While Chinese parents give out red eggs to wish a newborn good luck, Greek families use red eggs at Easter in a special bread, which is how I encountered them some 20 years ago.
Back then, I successfully boiled fresh white eggs with water, food coloring and vinegar to turn out eggs with a deep red color that held during baking. More recent attempts to dye red eggs have been less spectacular. Seems today the eggs are coated with stuff that stands in the way of a good dye job.
First stop in my research was Georgia’s Greek Taverna in Greenwood, a neighborhood restaurant and grocery here in Seattle. Yes, a Greek woman told me – there is a problem with dyeing eggs these days. Our answer, she said, is to not bake the eggs with the bread and to add them later. Good solution; not great solution. I bought some real Greek egg dye and came home to experiment further.
My next stop was the internet, where I got some confounding news. According to the journal Scientia Agricola in Brazil, it’s been standard practice for some years to coat eggs with egg albumin, soybean protein isolate, wheat gluten, mineral oil, or even acrylonitrile, which sounds suspiciously like plastic to me. These coatings are meant to put up a barrier to moisture and air transfer. But while they’re better for the health of the egg and its shelf life, these coatings also keep dyes from adhering.
So here’s the recipe I settled on for a compromise solution. The finished eggs showed a few streaks and spots that I’ll chalk up to character. This method gave me good results using storebought white eggs, and the dye held (mostly) while the eggs were baked into the bread.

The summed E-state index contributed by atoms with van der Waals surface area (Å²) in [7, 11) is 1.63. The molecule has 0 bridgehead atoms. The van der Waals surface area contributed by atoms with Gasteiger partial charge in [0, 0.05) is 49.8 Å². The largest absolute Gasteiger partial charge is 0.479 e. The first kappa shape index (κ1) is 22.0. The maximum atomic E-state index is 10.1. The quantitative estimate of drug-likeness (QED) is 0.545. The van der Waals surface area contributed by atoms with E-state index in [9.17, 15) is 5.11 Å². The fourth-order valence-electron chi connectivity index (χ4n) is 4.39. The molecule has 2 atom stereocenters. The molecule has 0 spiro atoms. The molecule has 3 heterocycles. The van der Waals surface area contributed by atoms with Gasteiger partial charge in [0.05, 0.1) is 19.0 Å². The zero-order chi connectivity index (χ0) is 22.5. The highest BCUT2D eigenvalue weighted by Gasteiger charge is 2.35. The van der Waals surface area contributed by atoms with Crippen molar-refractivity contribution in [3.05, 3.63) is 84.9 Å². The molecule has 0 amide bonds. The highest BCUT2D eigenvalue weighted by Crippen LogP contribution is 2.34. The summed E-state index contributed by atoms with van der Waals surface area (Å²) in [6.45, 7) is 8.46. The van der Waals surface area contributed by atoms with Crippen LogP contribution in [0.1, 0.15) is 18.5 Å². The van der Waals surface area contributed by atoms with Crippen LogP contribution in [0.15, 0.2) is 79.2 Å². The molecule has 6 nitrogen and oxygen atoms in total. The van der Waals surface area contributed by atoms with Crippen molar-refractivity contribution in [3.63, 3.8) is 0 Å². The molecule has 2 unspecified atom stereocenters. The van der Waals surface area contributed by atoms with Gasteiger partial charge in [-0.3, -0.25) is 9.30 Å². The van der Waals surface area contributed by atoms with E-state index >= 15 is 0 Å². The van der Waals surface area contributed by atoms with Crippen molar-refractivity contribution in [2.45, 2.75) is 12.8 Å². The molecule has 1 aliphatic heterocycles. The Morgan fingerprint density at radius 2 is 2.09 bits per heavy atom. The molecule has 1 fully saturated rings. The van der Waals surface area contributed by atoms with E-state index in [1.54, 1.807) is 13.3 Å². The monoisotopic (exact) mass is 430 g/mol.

But by all means, if you’re looking for better results, go out and find some uncoated eggs. After all, the old ways are often the best!
Dyed Red Eggs
6 large white eggs
3 cups cold water
1 package Greek red egg dye (available at specialty stores)
½ cup boiling water
½ cup vinegar
1 teaspoon red food coloring (use 2 teaspoons if no Greek dye is available)
- Scrub the raw eggs with liquid dish soap and warm water, rinse well and pat dry.
- Put 3 cups cold water into a 1 ½ quart saucepan and gently put in the eggs. Turn heat to medium.
- Mix Greek dye with ½ cup boiling water in a cup, and add to the saucepan. Bring the mixture slowly to the boiling point, which should take 10 or 15 minutes. Slow is better, so as not to crack the shells.
- Once the water is near the boil, add the vinegar. Unfortunately, this will precipitate out the Greek dye, but it will also fix the color to the shell.
- Add the food coloring, boil the eggs for 8-10 minutes and remove from heat.
- Let the eggs stay in the hot water/dye solution for a further 15 minutes before removing to a rack to cool.
- For best results, rub the eggs when nearly cool with a small amount of olive oil. After all, studies show that coating eggs helps to preserve them!
- If using for the Easter bread, you’ll want to let these eggs sit for an hour or so before adding to the dough.